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Anderson Cooper 360 Degrees

Control Of The House, Up In The Air; Democrats Keep Senate Majority; Any Minute: New Ballot Count In AZ Governor's Race; Maricopa County, AZ Releases New Batch Of 71,400 Votes; Pence: Republicans Will "Have A Better Choice" Than Trump In 2024. Aired 8-9p ET

Aired November 14, 2022 - 20:00   ET


SAM KILEY, CNN SENIOR INTERNATIONAL CORRESPONDENT: Severodonetsk, these now famous small towns that have been pounded into rubble where the fighting has been intense. They could tip in Ukraine's way if they get that way.

ERIN BURNETT, CNN HOST: All right, thank you very much, Sam Kiley, live from Ukraine tonight.

And thanks so much to all of you for joining us. AC 360 begins now.


ANDERSON COOPER, CNN HOST: And good evening.

Within this hour, we may be able to project a winner in the closely watched race for governor of Arizona. We've just gotten what appears to be the last major ballot update from Pima County, that's Tucson. We are waiting to get a similar update any moment now, a big one from Maricopa County, which is Phoenix.

Arizona Governor's race between Republican, Kari Lake and Democrat, Katie Hobbs, still too close to call perhaps not for long. New results are also coming in from House races across the country with control of the House still up in the air.

So now is certainly not the time to look back at the 2022 Midterms because they are still unfolding right in front of us right this minute now.

Tomorrow, all indications are that the former President will enter the 2024 presidential race through his announcement, if in fact he makes one tomorrow night. It is certainly going to be heard differently in the wake of what has happened in the Midterms.

CNN's Kyung Lah is in Phoenix for us tonight, John King is at the Magic Wall.

We begin with Kyung. What are -- what is the latest on the numbers?

KYUNG LAH, CNN NATIONAL CORRESPONDENT: I just heard seconds ago, Anderson that these numbers are going to be dropping at the bottom of the hour. So, 30 more minutes before we know exactly what this have release of votes. From Maricopa County, the most populous county in the State of Arizona, what the voters have decided.

What we can tell you is that it is going to be critical. The information that we are getting at the bottom of the hour will essentially be all of the early ballots that were dropped on Election Day, and it is going to be every single one, except for the ballots that need to be cured.

So, we're just talking about thousands that are out here versus tens of thousands that we will know at the bottom of this hour. And so this is the Lake path. If she has any hope it will really reside in those tens of thousands. She has to make up some ground.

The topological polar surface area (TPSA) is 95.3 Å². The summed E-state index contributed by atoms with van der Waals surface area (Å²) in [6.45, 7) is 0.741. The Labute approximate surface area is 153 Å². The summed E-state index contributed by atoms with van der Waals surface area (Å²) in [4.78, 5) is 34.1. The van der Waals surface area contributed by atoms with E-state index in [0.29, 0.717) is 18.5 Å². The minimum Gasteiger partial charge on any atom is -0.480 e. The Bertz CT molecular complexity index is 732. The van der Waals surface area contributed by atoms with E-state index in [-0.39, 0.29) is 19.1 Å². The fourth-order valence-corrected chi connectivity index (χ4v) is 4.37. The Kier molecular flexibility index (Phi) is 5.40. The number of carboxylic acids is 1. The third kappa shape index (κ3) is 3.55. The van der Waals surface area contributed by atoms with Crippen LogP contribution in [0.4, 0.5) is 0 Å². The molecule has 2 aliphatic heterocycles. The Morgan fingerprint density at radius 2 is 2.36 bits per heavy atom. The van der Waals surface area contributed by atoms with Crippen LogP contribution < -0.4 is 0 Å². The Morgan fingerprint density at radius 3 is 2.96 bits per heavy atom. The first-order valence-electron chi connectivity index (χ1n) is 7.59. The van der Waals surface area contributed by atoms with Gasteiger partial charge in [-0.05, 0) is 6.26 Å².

You were going over some of those Pima numbers, they were not in her favor Pima is traditionally a blue county, and so what we saw here is that Hobbs is currently after this release at 58.1 percent, this latest vote dump that we got out of Pima showed her at 58.1 percent and Lake at 41.9 percent of the data that we got out of Pima.

And then I just want to have you turn, Anderson, to something else that we got just minutes ago. Kari Lake has been very quiet. The campaign has been very quiet, not talking to reporters. This is a campaign that almost on a nightly basis has given us some indication of how they're feeling, but now we're hearing from Kari Lake on Twitter. She had been tweeting about having her followers go and check on their ballots.

But just minutes ago she tweeted and here's a tweet she wrote: "Shouldn't election officials be impartial? The guys running the election have made it their mission to defeat America First Republicans. Unbelievable."

She is "tweeting" a conspiracy theory. There isn't a lot of basis in what she is saying. There are -- you know, a lot of what she is saying about the pace of this is not warranted. There is nothing wrong with what Maricopa County is doing compared to how they have counted their ballots in other years, in all the years that I've stood in this very room watching the ballots come in.

So, what we're starting to see is some of the muddying of the waters. And one last thing, Anderson before I toss it back to you, security here is the highest I have seen in all the nights since Election Night.

There are about 20 to 25 officers on the rooftops, on the ground. We have patrol cars ringing this entire building. There is a heightened security approach, because of what's going to happen in 30 minutes.

COOPER: I got some of the buzz in the room you're in. I assume there's got to be -- I mean, every journalist who can fit in that room is they are all waiting for these numbers. Is that what the buzz is?

LAH: Yes. Absolutely. I mean, this could be very, very telling. Is it going to be enough for our statisticians to make a projection? We just don't know because we have to know how many votes are still left out there and what the numbers show, but it is what election officials say is basically everything they have except for what needs to be cured. So, it is going to be a big number and it should be very telling.

COOPER: And you said, I'm always confused by the term, the bottom of the hour, you're talking about the half hour?